Science does not yet really understand the underlying causes of obesity. A new research study, though, may have uncovered a remarkable mechanism–essentially a biological on/off switch for obesity. The work, which was published yesterday in the journal Cell, could help researchers develop better therapies to combat obesity.
Their idea is based on epigenetics–the concept that things like your height, weight, and other physical traits are based on not just what genes you inherit, but also the interaction of those genes with the environment you live in. Depending on that interaction, certain genes can turn on or off other genes–one of the main reasons why identical twins sometimes don’t look so identical.
The researchers focused on a particular gene, named Trim28, which they found affected weight in mice–making them either lean or obese, but nothing in between. To understand Trim28 in humans, they studied 13 sets of identical twins in which one twin was obese and the other was lean. The researchers found less activity of Trim28 in the obese twins’ cells compared to their lean twin.
Scientists already knew that Trim28 can affect other genes that influence weight, so the researchers concluded that Trim28 may act as an epigenetic switch to either turn obesity on or off by suppressing or activating a set of genes that control weight.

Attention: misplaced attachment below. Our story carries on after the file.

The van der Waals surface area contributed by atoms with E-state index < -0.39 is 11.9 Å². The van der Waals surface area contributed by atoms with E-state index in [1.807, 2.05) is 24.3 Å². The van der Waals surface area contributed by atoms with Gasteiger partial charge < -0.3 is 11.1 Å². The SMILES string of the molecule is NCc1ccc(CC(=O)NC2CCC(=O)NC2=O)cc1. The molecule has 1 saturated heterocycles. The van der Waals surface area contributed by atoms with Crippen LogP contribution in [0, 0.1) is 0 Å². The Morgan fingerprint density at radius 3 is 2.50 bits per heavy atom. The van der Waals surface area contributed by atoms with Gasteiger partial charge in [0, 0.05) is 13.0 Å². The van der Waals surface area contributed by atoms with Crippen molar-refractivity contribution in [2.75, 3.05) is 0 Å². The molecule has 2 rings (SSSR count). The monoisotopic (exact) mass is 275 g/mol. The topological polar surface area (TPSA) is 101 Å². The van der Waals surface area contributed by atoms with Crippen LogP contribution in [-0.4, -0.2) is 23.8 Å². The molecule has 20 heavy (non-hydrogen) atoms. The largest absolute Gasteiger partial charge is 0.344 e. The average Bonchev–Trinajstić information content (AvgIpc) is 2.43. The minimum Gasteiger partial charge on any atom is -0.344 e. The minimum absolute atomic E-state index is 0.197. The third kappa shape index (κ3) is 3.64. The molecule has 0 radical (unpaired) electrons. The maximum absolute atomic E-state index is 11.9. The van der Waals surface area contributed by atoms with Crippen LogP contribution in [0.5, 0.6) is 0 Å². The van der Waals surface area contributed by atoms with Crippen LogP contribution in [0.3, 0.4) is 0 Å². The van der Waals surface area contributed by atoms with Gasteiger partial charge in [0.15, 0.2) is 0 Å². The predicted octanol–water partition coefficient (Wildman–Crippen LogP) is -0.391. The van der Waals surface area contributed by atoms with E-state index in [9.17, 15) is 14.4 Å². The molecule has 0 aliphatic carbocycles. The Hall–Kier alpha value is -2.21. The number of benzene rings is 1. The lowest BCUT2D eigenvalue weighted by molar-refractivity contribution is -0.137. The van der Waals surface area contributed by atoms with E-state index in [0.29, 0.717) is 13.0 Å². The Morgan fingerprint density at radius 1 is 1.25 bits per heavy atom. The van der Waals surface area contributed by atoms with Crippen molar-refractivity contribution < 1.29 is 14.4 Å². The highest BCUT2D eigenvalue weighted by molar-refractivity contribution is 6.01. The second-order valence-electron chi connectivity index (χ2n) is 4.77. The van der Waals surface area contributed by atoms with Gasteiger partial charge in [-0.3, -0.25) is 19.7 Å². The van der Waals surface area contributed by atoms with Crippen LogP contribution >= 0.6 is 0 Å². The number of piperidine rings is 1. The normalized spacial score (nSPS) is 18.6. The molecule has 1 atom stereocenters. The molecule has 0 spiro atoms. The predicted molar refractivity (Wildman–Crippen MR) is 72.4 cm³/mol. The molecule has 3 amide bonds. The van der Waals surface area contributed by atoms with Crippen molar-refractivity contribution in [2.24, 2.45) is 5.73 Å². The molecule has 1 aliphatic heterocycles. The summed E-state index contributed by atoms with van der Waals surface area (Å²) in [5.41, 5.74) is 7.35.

This is a new way of thinking about how epigenetics influences obesity. Currently, many researchers think that epigenetics does influence weight but only in small amounts–nothing that would cause a person to become either lean or obese. This new idea would mean that obesity is either turned completely on or completely off–which gives reason to why one identical twin is obese while the other isn’t.
According to the CDC and National Institutes of Health, more than one in three adults in the United States are obese. By understanding the mechanisms through which obesity arises, researchers might be able to develop better treatments for the disease. (Back in 2013, the American Medical Association (AMA) officially recognized obesity as a disease, a classification that has likely given rise to increased research.)
While this switch seems promising, the researchers acknowledge that first they need to better understand how, when, and why the switch can be flipped on or off, which would direct what treatments for obesity could look like.
“Our next major goal is to see whether we can modify this process, whether we can turn the disease switch on or off by supplementing diet, minimizing stress, or giving epigenetically relevant pro-drugs,” says Andrew Pospisilik, one of the study’s authors, in a press release. “The hope is that we can permanently flip the system back to lean in one shot.”